Early in frame three, Wilson overcut a red to a centre pocket on 14, and once again his opponent punished him, making 62 which proved enough to put him three up with four to play. Milkins had a brief glimpse of the finish line in the fourth, but failed to convert a tricky red to a top corner, and Wilson’s 65 made it 3-1. Another chance came and went for Milkins in the fifth as he missed the pink to a centre pocket when he trailed 27-18, and eventually lost the frame after being trapped in a tough snooker on the last red.
Wilson had the chance to extend the fight-back in the sixth, until he missed a difficult pink to centre when he trailed 30-10. This time there was no mistake from Milkins as he kept his composure in a match-winning run of 44.
“It has been a long time coming,” said the player nicknamed the Milkman. “I have worked all my career for this, it’s a dream come true. It’s hard to keep practising and not getting the rewards, but a moment like this makes it all worth it. To be honest I didn’t think I’d ever see this day. Things haven’t been going well for me recently and I couldn’t see it coming.
“I have had times in my career where I have felt I had a chance to win tournaments, but recently I haven’t even seen myself winning a match. The standard is so good now, and next season I could have been struggling to stay on the tour. I’m glad this has happened now because I certainly haven’t got much time left! This has changed things for me. I love Gibraltar, it’s one of the best venues and a place to enjoy. Thank you to the fans because they have been great.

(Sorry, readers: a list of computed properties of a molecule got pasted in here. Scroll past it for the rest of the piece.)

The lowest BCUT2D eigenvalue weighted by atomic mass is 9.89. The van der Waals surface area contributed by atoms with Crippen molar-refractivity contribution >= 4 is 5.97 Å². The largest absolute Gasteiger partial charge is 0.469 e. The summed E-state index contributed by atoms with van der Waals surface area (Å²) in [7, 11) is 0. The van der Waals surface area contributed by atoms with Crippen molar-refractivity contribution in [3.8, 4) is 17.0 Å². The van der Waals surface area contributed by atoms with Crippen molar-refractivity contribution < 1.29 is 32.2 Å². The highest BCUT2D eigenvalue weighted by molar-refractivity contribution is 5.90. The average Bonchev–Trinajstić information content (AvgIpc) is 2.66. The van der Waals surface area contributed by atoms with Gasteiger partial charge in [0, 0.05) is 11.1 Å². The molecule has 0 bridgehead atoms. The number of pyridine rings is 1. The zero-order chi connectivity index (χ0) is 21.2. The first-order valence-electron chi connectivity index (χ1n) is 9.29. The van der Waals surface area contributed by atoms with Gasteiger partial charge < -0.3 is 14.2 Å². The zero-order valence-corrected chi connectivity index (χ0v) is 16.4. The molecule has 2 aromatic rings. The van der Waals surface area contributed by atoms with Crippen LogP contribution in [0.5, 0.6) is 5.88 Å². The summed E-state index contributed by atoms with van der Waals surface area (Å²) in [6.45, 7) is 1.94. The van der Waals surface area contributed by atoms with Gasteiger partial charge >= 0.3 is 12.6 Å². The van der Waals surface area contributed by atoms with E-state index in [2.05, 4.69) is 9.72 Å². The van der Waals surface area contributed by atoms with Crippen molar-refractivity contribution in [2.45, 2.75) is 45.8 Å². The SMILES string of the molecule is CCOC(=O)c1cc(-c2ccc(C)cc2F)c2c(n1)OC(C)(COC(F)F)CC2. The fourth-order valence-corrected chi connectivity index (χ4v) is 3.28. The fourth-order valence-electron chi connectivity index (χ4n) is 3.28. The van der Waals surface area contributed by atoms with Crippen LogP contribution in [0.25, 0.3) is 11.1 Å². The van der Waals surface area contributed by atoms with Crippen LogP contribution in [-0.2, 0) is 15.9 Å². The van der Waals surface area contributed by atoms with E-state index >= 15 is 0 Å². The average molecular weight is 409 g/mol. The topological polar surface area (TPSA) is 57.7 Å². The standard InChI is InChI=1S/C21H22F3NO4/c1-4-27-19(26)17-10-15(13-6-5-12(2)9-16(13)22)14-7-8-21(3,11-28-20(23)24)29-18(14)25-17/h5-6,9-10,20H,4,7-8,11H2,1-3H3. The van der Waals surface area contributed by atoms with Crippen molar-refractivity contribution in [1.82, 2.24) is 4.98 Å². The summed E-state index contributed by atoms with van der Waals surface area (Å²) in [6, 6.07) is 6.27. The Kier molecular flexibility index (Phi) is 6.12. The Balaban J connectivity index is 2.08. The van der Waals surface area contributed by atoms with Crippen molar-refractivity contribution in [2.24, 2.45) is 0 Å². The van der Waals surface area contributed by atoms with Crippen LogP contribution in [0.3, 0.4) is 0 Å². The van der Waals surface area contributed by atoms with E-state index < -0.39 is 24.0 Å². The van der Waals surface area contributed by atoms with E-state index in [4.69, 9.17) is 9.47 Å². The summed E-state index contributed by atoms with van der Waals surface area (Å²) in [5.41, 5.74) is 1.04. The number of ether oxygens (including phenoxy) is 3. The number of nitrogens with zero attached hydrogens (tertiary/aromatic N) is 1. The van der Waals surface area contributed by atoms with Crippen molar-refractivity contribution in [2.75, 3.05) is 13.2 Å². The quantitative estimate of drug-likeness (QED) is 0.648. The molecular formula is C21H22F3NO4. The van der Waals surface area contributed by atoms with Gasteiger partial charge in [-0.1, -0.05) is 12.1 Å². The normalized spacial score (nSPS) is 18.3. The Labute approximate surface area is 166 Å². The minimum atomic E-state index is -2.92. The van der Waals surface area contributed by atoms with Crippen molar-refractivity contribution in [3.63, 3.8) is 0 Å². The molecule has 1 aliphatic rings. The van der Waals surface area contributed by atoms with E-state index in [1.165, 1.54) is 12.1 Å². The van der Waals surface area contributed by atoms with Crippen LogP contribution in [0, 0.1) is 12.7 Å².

“I would like to dedicate this trophy to the people around me I have lost and who can’t see me here today – my mum and dad, and other people.”
Wilson said: “This is a special moment for Rob so congratulations to him. I wasn’t there at all, I lost my cueing in the final. If I had taken the first frame I might have settled and left Rob cold, but he made a really good clearance. After that it was very twitchy. I tried to make a fight of it from 3-0.”
Once again, there is inaccurate information in this post by WST: Joe Perry’s Welsh Open title was not his first as he had won the Players Championship Grand Final back in 2015.
One comment by Lewis suggests that he feels that Robert should not have been allowed to play in this event. Personally, I disagree. What happened was a one-off incident, it didn’t put the integrity of the sport in jeopardy. Robert didn’t look for any excuses: he knows he messed up, he admitted to it, he was genuinely sorry and, this week he did put everything he had to try to redeem himself. I write this confidentely because I have known Robert personally for many years and he’s just a “what you see is what you get” type of bloke and a nice guy. He will be punished and will take his punishement without a complain.
For all players but 8, this was the last event before the World Championship and what happened at the table was largely overshadowed by all the talks about the various possible implications of this otherwise rather “low-key” tournament.